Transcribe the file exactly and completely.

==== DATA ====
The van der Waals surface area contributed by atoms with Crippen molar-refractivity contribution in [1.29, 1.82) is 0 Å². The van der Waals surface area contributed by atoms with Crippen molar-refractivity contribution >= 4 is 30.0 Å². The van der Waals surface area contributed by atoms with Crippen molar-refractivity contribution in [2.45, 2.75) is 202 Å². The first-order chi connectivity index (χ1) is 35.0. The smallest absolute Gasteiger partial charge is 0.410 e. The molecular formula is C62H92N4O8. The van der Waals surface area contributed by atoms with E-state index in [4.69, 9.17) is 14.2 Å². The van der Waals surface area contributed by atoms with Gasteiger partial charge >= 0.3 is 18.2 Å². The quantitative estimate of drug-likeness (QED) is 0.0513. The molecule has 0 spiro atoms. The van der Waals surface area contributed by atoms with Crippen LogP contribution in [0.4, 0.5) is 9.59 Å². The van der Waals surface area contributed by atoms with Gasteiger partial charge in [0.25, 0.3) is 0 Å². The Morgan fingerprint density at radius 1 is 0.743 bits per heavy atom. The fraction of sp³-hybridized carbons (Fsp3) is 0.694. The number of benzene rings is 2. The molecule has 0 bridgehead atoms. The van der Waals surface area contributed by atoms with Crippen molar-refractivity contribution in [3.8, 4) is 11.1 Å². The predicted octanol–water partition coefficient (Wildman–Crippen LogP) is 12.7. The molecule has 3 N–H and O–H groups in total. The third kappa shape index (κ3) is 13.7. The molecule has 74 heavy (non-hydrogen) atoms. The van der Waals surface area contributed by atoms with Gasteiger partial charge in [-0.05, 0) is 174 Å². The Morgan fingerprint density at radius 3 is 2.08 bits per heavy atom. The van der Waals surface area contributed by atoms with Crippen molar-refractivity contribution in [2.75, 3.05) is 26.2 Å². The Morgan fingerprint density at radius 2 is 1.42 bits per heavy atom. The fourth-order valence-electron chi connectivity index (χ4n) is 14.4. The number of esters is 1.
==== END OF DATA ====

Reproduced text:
The van der Waals surface area contributed by atoms with Crippen molar-refractivity contribution in [1.29, 1.82) is 0 Å². The van der Waals surface area contributed by atoms with Crippen molar-refractivity contribution >= 4 is 30.0 Å². The van der Waals surface area contributed by atoms with Crippen molar-refractivity contribution in [2.45, 2.75) is 202 Å². The first-order chi connectivity index (χ1) is 35.0. The smallest absolute Gasteiger partial charge is 0.410 e. The molecular formula is C62H92N4O8. The van der Waals surface area contributed by atoms with E-state index in [4.69, 9.17) is 14.2 Å². The van der Waals surface area contributed by atoms with Gasteiger partial charge >= 0.3 is 18.2 Å². The quantitative estimate of drug-likeness (QED) is 0.0513. The molecule has 0 spiro atoms. The van der Waals surface area contributed by atoms with Crippen LogP contribution in [0.4, 0.5) is 9.59 Å². The van der Waals surface area contributed by atoms with Gasteiger partial charge in [0.25, 0.3) is 0 Å². The Morgan fingerprint density at radius 1 is 0.743 bits per heavy atom. The fraction of sp³-hybridized carbons (Fsp3) is 0.694. The number of benzene rings is 2. The molecule has 0 bridgehead atoms. The van der Waals surface area contributed by atoms with Crippen molar-refractivity contribution in [3.8, 4) is 11.1 Å². The predicted octanol–water partition coefficient (Wildman–Crippen LogP) is 12.7. The molecule has 3 N–H and O–H groups in total. The third kappa shape index (κ3) is 13.7. The molecule has 74 heavy (non-hydrogen) atoms. The van der Waals surface area contributed by atoms with Gasteiger partial charge in [-0.05, 0) is 174 Å². The Morgan fingerprint density at radius 3 is 2.08 bits per heavy atom. The van der Waals surface area contributed by atoms with Crippen molar-refractivity contribution in [2.75, 3.05) is 26.2 Å². The Morgan fingerprint density at radius 2 is 1.42 bits per heavy atom. The fourth-order valence-electron chi connectivity index (χ4n) is 14.4. The number of esters is 1.